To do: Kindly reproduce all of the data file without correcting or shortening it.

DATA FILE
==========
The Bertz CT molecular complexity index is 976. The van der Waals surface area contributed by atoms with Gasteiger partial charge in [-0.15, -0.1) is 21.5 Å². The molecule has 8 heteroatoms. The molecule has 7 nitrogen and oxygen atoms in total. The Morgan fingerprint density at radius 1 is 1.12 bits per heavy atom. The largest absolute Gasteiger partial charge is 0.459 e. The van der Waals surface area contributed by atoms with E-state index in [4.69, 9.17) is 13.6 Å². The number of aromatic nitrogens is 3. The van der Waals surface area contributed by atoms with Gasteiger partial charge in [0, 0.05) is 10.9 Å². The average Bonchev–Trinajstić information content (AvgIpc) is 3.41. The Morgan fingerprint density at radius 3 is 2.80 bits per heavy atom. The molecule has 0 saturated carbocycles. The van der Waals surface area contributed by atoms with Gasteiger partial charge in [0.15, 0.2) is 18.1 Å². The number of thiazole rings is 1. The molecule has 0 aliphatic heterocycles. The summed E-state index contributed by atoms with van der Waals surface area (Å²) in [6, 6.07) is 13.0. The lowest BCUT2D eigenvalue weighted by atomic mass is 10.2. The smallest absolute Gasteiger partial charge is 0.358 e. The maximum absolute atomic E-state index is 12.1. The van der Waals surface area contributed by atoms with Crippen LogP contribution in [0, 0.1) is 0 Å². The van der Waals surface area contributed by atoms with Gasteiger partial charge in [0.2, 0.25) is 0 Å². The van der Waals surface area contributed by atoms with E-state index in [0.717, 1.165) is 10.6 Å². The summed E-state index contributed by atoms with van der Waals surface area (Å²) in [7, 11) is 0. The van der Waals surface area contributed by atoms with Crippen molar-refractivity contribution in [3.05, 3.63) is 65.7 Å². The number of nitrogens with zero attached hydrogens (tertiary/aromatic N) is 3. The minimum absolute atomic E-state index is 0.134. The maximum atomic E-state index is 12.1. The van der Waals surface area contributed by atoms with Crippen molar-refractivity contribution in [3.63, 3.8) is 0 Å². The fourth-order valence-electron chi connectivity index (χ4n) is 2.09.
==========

The Bertz CT molecular complexity index is 976. The van der Waals surface area contributed by atoms with Gasteiger partial charge in [-0.15, -0.1) is 21.5 Å². The molecule has 8 heteroatoms. The molecule has 7 nitrogen and oxygen atoms in total. The Morgan fingerprint density at radius 1 is 1.12 bits per heavy atom. The largest absolute Gasteiger partial charge is 0.459 e. The van der Waals surface area contributed by atoms with E-state index in [4.69, 9.17) is 13.6 Å². The number of aromatic nitrogens is 3. The van der Waals surface area contributed by atoms with Gasteiger partial charge in [0, 0.05) is 10.9 Å². The average Bonchev–Trinajstić information content (AvgIpc) is 3.41. The Morgan fingerprint density at radius 3 is 2.80 bits per heavy atom. The molecule has 0 saturated carbocycles. The van der Waals surface area contributed by atoms with Gasteiger partial charge in [0.15, 0.2) is 18.1 Å². The number of thiazole rings is 1. The molecule has 0 aliphatic heterocycles. The summed E-state index contributed by atoms with van der Waals surface area (Å²) in [6, 6.07) is 13.0. The lowest BCUT2D eigenvalue weighted by atomic mass is 10.2. The smallest absolute Gasteiger partial charge is 0.358 e. The maximum absolute atomic E-state index is 12.1. The van der Waals surface area contributed by atoms with Crippen LogP contribution in [0, 0.1) is 0 Å². The van der Waals surface area contributed by atoms with Gasteiger partial charge in [0.2, 0.25) is 0 Å². The van der Waals surface area contributed by atoms with E-state index in [0.717, 1.165) is 10.6 Å². The summed E-state index contributed by atoms with van der Waals surface area (Å²) in [7, 11) is 0. The van der Waals surface area contributed by atoms with Crippen molar-refractivity contribution in [3.05, 3.63) is 65.7 Å². The number of nitrogens with zero attached hydrogens (tertiary/aromatic N) is 3. The minimum absolute atomic E-state index is 0.134. The maximum atomic E-state index is 12.1. The van der Waals surface area contributed by atoms with Crippen molar-refractivity contribution in [3.63, 3.8) is 0 Å². The fourth-order valence-electron chi connectivity index (χ4n) is 2.09.